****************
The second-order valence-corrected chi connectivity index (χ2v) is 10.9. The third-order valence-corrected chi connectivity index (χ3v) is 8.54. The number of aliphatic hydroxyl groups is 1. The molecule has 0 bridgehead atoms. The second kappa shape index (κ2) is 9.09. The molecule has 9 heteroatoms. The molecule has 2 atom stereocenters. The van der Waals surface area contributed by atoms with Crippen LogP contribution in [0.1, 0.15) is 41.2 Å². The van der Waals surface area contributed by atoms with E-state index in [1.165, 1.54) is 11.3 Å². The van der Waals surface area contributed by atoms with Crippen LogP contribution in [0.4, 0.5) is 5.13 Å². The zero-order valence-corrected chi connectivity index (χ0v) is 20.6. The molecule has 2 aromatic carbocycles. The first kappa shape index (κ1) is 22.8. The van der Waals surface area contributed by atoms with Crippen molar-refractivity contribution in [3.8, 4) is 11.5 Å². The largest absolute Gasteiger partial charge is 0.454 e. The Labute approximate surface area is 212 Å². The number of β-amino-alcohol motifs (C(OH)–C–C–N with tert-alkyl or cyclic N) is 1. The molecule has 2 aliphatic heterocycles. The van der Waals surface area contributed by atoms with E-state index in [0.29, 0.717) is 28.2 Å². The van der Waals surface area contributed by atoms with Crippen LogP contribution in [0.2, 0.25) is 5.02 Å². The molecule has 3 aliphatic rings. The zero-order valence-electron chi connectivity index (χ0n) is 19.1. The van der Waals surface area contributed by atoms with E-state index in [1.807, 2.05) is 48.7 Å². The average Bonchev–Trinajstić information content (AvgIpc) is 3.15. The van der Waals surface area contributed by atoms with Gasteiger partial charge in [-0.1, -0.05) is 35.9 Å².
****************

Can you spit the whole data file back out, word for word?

The second-order valence-corrected chi connectivity index (χ2v) is 10.9. The third-order valence-corrected chi connectivity index (χ3v) is 8.54. The number of aliphatic hydroxyl groups is 1. The molecule has 0 bridgehead atoms. The second kappa shape index (κ2) is 9.09. The molecule has 9 heteroatoms. The molecule has 2 atom stereocenters. The van der Waals surface area contributed by atoms with Crippen LogP contribution in [0.1, 0.15) is 41.2 Å². The van der Waals surface area contributed by atoms with E-state index in [1.165, 1.54) is 11.3 Å². The van der Waals surface area contributed by atoms with Crippen LogP contribution in [0.4, 0.5) is 5.13 Å². The zero-order valence-corrected chi connectivity index (χ0v) is 20.6. The molecule has 2 aromatic carbocycles. The first kappa shape index (κ1) is 22.8. The van der Waals surface area contributed by atoms with Crippen molar-refractivity contribution in [3.8, 4) is 11.5 Å². The largest absolute Gasteiger partial charge is 0.454 e. The Labute approximate surface area is 212 Å². The number of β-amino-alcohol motifs (C(OH)–C–C–N with tert-alkyl or cyclic N) is 1. The molecule has 2 aliphatic heterocycles. The van der Waals surface area contributed by atoms with E-state index in [0.29, 0.717) is 28.2 Å². The van der Waals surface area contributed by atoms with Crippen LogP contribution in [0.2, 0.25) is 5.02 Å². The molecule has 3 aliphatic rings. The zero-order valence-electron chi connectivity index (χ0n) is 19.1. The van der Waals surface area contributed by atoms with E-state index in [1.807, 2.05) is 48.7 Å². The average Bonchev–Trinajstić information content (AvgIpc) is 3.15. The van der Waals surface area contributed by atoms with Gasteiger partial charge in [-0.1, -0.05) is 35.9 Å².